Monday, October 31, 2005


While studying spiritually luminous individuals of the past can be an important source of guidance, inspiration, encouragement, strength, support, and ‘food’ for reflection, such exploration will never show how "exemplary Muslims achieved the goal of life." This is so for a number of reasons.

In ibn al-Husayn al-Sulami’s Book of Futuwwah one finds the following puzzle. "What meeting takes place but is never observed, and what departure is observed but never takes place?" The answer which emerges, shortly thereafter, revolves around the ‘meeting and departure of those who are spiritually in love’.

To look only at outward behavior or only at acts which can be observed as the cause or explanation for how one achieves ‘the goal of human life’, is like assuming the tip of an iceberg is the whole story and that the surface of things is more substantial than that which remains concealed. We cannot see the intentionality, sincerity, love, longing, taqwa, certainty, kashf (unveiling), or states and stations, of another human being, and, yet, within these realms is where the purpose of life is actually pursued, and, if God wishes, realized.

To be sure, some of the spiritual intensity, depth, richness, subtlety, breadth, and luminosity of these inner realms do, often, but not always, manifest themselves in the behavior and actions of a friend of God. However, these behaviors or actions are the result of, rather than the cause of, having achieved the purpose of life.

Hazrat Junayd (may Allah be pleased with him), who is one of the great lights of the Sufi Path, once said that ‘The enlightened individual is one who refuses to place trust in three things: (a) knowledge; (b) action; and (c) seclusion.’ As long as one places one’s trust in such things, then, the individual’s understanding of the true Source of realization is defective.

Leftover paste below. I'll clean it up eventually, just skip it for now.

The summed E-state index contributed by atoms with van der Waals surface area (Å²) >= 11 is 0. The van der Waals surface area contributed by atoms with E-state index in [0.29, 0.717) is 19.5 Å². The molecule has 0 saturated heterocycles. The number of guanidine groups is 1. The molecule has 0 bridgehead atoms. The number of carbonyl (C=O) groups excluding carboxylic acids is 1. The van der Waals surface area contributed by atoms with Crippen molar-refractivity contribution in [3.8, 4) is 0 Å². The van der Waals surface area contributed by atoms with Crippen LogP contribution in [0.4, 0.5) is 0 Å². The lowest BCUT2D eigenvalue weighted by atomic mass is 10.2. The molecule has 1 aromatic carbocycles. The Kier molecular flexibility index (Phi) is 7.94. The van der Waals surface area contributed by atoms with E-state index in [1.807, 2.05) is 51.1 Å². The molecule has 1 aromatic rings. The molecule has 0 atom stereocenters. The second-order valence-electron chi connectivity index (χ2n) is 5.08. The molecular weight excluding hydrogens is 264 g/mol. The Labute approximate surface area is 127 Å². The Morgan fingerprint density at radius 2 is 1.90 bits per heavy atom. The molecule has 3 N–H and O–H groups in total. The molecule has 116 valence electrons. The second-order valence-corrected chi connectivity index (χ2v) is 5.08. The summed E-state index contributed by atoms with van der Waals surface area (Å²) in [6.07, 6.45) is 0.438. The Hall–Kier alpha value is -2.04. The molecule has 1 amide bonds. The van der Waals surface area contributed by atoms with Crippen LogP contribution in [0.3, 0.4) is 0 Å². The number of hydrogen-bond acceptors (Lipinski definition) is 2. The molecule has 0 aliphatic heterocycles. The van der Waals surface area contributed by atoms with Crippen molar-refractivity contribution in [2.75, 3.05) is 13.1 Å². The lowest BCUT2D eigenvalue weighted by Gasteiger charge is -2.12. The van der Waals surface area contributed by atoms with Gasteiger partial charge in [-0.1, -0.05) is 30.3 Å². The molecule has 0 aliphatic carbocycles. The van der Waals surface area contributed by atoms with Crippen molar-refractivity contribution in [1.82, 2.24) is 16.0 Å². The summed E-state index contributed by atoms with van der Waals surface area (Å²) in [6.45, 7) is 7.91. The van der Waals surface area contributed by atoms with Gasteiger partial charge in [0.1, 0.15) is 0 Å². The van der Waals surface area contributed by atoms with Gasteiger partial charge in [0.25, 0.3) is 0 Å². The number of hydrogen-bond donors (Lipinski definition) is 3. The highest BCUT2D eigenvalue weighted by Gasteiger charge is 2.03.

The foregoing does not mean one should not seek spiritual knowledge, or that one should not seek to perform good deeds, or that one should not undertake whatever Sufi practices one may be given by the shaykh. What it means is that those who place their trust in other than Divinity are sowing the seeds of shirk (polytheism) and kufr (unbelief).

Knowledge, per se, will not spiritually transform us, nor will action, in and of itself, spiritually transform us, nor will Sufi practices, such as going into seclusion, necessarily transform us in any spiritually essential way. The key to the beginnings of spiritual transformation is the love which arises through the nisbath or inner relationship which links the ‘Seeker’ with the ‘Sought’.

The Prophet Muhammad (peace be upon him) is reported to have said: "True faith is realized when I and Allah become dearest to you." On another occasion, the Prophet is reported to have said: "None of you can have perfect faith till I become dearer to you than your father, children, and all humankind."

The road to faith travels through the domain of love. In fact, contrary to the claimd by some authors which indicate that Sufis study the lives of the saints in order to see how the purpose of life is achieved through "extraordinary human qualities", if one approaches the hagiographies of the friends of God in an appropriate manner, one does not so much see how the purpose of life is achieved, as much as the individual is introduced to one of the most fundamental venues of spiritual transformation on the Sufi Path - namely, one begins to fall in love with the lovers of God, and if this seedling of love is nurtured through the presence of nisbath with an authentic shaykh, then, the seeker begins, God willing, to make progress toward realizing the purpose of life.

Hagiography, which focuses on the lives of saints, is not necessarily preoccupied with describing the extraordinary human qualities of those who achieve nearness to God. For instance, there have been many who achieve nearness to God whose lives are known to few and about whom nothing has been written.

The Prophet Muhammad (peace be upon him) is reported to have said: ‘God loves best those servants who are pious and hidden. When they are away no one misses them, and when they are present, they are ignored. These are the imams of good guidance and the torches of Knowledge.’

In another Hadith, the Prophet is reported to have said:‘There are those, with unkempt hair, whose possessions amount to no more than a couple of dates, whom no one wants to look at, but whom may, if such individuals appeal, in supplication, to God, have their prayers answered.’

Finally, God, through several Hadith Qudsi, is reported to have said, via the Prophet Muhammad (peace be upon him): (1) "The most enviable of My awliya close to Me is a believer whose possessions are few, whose joy is prayer, who accomplishes the service of one’s Lord to perfection and obeys God in secret. This person is obscure among human beings, and no one points to this person." (2) My saints are beneath My canopies. None knows them but Me."